Equinor, BP keep their East Coast activity mostly on the down low

I attended last week’s NOIA oil and gas conference in St. John’s. The event gives journalists like myself the rare opportunity to corner top executives in the East Coast offshore oil and gas industry and ask them questions about their respective operations in Atlantic Canada.

(My previous posts on the conference can be found here and here.)

Normally, it’s difficult to get an interview with, for example, the executive responsible for Husky Energy’s operations in Atlantic Canada.

But at the NOIA conference, Husky’s senior vice-president, Atlantic region – Trevor Pritchard – not only spoke at the event, he also made himself available for individual interviews afterwards with the local media.

This is important because it gives reporters a chance to ask questions, and get answers, to topics companies didn’t mention in their prepared remarks.

Two of the major operators in Newfoundland and Labrador and Nova Scotia’s offshore oil and gas sectors are Equinor (formerly Statoil) and BP Canada.

So when Equinor Canada’s vice-president, offshore, Newfoundland (Unni Fjaer) and BP Canada’s regional manager for Atlantic Canada (Anita Perry) were slated to speak to conference attendees on Thursday morning, there was hope among reporters that both companies would have something big to announce.

It didn’t turn out that way.

Perry didn’t say much at all about BP’s comings and goings in Atlantic Canada.

With interests in 14 exploration licences in Newfoundland and Labrador and Nova Scotia’s offshore, it’s one of the biggest players in the region.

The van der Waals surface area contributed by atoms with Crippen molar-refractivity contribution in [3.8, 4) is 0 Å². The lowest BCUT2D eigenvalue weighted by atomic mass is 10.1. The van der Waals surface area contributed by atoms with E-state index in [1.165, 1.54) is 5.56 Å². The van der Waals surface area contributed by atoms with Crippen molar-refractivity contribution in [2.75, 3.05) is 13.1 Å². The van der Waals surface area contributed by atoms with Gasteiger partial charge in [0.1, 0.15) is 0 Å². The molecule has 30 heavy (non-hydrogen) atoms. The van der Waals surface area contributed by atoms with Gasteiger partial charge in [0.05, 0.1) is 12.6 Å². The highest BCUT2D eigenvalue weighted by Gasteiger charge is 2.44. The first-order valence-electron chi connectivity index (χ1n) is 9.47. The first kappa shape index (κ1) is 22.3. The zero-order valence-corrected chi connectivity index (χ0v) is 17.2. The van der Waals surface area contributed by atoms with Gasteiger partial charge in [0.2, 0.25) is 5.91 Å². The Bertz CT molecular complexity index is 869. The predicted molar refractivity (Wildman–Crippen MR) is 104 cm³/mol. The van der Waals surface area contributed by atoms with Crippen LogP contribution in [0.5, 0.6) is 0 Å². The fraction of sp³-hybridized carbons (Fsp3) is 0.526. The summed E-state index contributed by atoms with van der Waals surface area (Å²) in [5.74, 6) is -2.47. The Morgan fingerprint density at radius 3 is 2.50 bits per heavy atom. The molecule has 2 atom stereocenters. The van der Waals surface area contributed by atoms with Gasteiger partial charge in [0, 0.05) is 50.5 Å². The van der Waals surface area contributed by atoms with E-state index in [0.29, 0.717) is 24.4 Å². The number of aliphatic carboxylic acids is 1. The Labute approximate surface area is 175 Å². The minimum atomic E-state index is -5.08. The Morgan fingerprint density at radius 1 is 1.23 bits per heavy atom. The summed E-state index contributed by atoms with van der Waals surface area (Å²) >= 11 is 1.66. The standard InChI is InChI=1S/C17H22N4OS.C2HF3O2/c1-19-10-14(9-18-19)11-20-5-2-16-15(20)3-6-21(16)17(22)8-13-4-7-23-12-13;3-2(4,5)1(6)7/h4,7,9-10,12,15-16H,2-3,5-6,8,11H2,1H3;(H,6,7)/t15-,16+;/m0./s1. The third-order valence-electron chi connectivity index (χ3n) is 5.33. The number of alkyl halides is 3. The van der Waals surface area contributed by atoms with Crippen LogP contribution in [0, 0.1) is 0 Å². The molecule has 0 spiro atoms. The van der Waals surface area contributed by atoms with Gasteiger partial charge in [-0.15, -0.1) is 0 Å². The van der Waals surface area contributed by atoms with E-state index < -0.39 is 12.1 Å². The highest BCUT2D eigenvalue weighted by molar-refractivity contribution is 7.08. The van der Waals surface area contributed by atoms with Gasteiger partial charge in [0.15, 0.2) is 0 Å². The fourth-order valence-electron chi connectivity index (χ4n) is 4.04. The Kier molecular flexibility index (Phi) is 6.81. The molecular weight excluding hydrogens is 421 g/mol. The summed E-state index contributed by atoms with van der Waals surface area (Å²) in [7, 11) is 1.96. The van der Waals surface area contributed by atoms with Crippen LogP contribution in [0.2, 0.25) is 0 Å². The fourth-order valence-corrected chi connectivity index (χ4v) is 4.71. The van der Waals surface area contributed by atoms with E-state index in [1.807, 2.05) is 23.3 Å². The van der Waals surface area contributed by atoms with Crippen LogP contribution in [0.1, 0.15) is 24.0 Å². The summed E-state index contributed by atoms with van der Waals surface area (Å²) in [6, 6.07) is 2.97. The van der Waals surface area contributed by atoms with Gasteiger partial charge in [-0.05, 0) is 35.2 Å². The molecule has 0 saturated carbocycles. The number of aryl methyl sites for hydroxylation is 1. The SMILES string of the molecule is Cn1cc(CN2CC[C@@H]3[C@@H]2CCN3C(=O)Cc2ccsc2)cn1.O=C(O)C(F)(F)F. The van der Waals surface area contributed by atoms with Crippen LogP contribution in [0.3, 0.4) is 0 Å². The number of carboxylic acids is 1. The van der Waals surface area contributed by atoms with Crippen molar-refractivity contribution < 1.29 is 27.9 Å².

Perry did say during her presentation – one that strangely focused more on BP’s overall efforts to reduce its carbon footprint than what it’s doing on the East Coast – that it is advancing a drilling project in Newfoundland and Labrador’s Orphan Basin. It’s looking to drill an exploration well there in 2020.

However, progress on the exploration well – Aspy D-11 – in the Scotian Basin in Nova Scotia waters was mentioned only in passing during Perry’s presentation, and no new information was provided on the well.

Perry also didn’t make herself available to reporters for an interview after her presentation was done.

But on Friday there was news regarding BP’s Scotian Basin drilling campaign.

The company announced it had spilled 136,000 litres of drilling mud from the West Aquarius drilling rig located 330 kilometres from Halifax.

Equinor’s Fjaer was slightly more forthcoming in her Thursday talk to conference attendees, and she did agree to do interviews with the media.

Fjaer took over as Equinor’s (it officially changed its name on May 16) top executive in Newfoundland and Labrador in March.

She said the Norwegian-based company has filed a project description for the potential development of its Bay du Nord discovery in the Flemish Pass Basin in offshore Newfoundland.

Fjaer also said Equinor is “a few years away from a final decision” on whether it will develop Bay du Nord or not. But if it does decide to develop the discovery, it expects to achieve first oil by the mid-2020s.

Fjaer told me during a quick interview Thursday morning that her main mission since arriving in St. John’s is to produce oil from Bay du Nord.

“I will, together with the rest of the office, work as hard as I can to make that fly. There is a lot of work to be done still for it to be a success.”

What will it take for Bay du Nord to be a success for Equinor and produce first oil by the mid-2020s?

“To be competitive in our global portfolio is one of the most important things,” Fjaer said.

Fjaer added that Equinor will use a floating structure to produce from Bay du Nord.

FPSOs are also used for Husky’s White Rose oil field, and Suncor Energy Inc.’s Terra Nova field.

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